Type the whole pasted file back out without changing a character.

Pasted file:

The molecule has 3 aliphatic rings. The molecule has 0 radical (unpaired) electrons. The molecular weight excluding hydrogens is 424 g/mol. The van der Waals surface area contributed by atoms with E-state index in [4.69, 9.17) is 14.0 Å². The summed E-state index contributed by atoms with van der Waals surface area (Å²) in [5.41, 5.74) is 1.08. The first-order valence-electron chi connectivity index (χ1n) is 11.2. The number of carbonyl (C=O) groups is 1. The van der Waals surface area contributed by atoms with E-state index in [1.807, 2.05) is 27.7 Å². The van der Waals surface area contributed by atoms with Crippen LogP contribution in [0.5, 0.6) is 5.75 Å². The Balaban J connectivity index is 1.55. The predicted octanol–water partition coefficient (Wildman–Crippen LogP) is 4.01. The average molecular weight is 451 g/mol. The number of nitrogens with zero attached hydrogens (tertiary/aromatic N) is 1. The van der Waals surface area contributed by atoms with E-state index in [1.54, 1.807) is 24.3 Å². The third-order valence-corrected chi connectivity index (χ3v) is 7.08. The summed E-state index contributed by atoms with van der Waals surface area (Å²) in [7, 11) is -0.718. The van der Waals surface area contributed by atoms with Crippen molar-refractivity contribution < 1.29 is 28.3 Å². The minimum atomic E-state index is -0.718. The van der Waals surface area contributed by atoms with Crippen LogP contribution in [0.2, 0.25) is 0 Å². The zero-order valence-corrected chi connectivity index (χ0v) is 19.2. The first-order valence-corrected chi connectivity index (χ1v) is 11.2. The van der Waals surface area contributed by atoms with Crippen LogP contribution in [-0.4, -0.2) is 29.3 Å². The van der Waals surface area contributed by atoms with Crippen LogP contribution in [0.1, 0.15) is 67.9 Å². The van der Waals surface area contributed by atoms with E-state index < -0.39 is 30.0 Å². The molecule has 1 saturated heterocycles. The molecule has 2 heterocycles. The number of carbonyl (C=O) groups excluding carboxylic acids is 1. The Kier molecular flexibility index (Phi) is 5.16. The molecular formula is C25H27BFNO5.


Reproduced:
The molecule has 3 aliphatic rings. The molecule has 0 radical (unpaired) electrons. The molecular weight excluding hydrogens is 424 g/mol. The van der Waals surface area contributed by atoms with E-state index in [4.69, 9.17) is 14.0 Å². The summed E-state index contributed by atoms with van der Waals surface area (Å²) in [5.41, 5.74) is 1.08. The first-order valence-electron chi connectivity index (χ1n) is 11.2. The number of carbonyl (C=O) groups is 1. The van der Waals surface area contributed by atoms with E-state index in [1.807, 2.05) is 27.7 Å². The van der Waals surface area contributed by atoms with Crippen LogP contribution in [0.5, 0.6) is 5.75 Å². The Balaban J connectivity index is 1.55. The predicted octanol–water partition coefficient (Wildman–Crippen LogP) is 4.01. The average molecular weight is 451 g/mol. The number of nitrogens with zero attached hydrogens (tertiary/aromatic N) is 1. The van der Waals surface area contributed by atoms with E-state index in [1.54, 1.807) is 24.3 Å². The third-order valence-corrected chi connectivity index (χ3v) is 7.08. The summed E-state index contributed by atoms with van der Waals surface area (Å²) in [7, 11) is -0.718. The van der Waals surface area contributed by atoms with Crippen molar-refractivity contribution < 1.29 is 28.3 Å². The minimum atomic E-state index is -0.718. The van der Waals surface area contributed by atoms with Crippen LogP contribution in [0.2, 0.25) is 0 Å². The zero-order valence-corrected chi connectivity index (χ0v) is 19.2. The first-order valence-corrected chi connectivity index (χ1v) is 11.2. The van der Waals surface area contributed by atoms with Crippen LogP contribution in [-0.4, -0.2) is 29.3 Å². The van der Waals surface area contributed by atoms with Crippen LogP contribution in [0.1, 0.15) is 67.9 Å². The van der Waals surface area contributed by atoms with E-state index < -0.39 is 30.0 Å². The molecule has 1 saturated heterocycles. The molecule has 2 heterocycles. The number of carbonyl (C=O) groups excluding carboxylic acids is 1. The Kier molecular flexibility index (Phi) is 5.16. The molecular formula is C25H27BFNO5.